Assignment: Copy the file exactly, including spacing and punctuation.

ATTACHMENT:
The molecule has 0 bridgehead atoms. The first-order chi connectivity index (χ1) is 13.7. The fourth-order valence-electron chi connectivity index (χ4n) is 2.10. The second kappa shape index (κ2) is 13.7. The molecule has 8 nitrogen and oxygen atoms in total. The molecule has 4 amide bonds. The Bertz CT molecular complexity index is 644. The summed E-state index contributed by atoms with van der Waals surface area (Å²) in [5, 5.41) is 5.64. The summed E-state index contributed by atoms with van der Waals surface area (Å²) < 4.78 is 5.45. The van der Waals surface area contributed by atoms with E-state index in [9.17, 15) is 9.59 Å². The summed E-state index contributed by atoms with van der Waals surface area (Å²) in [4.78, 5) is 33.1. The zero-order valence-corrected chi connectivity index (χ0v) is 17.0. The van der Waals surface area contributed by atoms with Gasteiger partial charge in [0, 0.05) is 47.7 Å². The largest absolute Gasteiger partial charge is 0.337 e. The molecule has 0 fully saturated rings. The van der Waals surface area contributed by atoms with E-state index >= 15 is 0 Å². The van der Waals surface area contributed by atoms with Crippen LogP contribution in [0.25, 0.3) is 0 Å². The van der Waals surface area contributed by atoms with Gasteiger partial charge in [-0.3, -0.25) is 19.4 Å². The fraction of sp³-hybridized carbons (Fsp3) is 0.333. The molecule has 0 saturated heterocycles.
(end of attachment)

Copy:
The molecule has 0 bridgehead atoms. The first-order chi connectivity index (χ1) is 13.7. The fourth-order valence-electron chi connectivity index (χ4n) is 2.10. The second kappa shape index (κ2) is 13.7. The molecule has 8 nitrogen and oxygen atoms in total. The molecule has 4 amide bonds. The Bertz CT molecular complexity index is 644. The summed E-state index contributed by atoms with van der Waals surface area (Å²) in [5, 5.41) is 5.64. The summed E-state index contributed by atoms with van der Waals surface area (Å²) < 4.78 is 5.45. The van der Waals surface area contributed by atoms with E-state index in [9.17, 15) is 9.59 Å². The summed E-state index contributed by atoms with van der Waals surface area (Å²) in [4.78, 5) is 33.1. The zero-order valence-corrected chi connectivity index (χ0v) is 17.0. The van der Waals surface area contributed by atoms with Gasteiger partial charge in [0, 0.05) is 47.7 Å². The largest absolute Gasteiger partial charge is 0.337 e. The molecule has 0 fully saturated rings. The van der Waals surface area contributed by atoms with E-state index >= 15 is 0 Å². The van der Waals surface area contributed by atoms with Crippen LogP contribution in [0.25, 0.3) is 0 Å². The van der Waals surface area contributed by atoms with Gasteiger partial charge in [-0.3, -0.25) is 19.4 Å². The fraction of sp³-hybridized carbons (Fsp3) is 0.333. The molecule has 0 saturated heterocycles.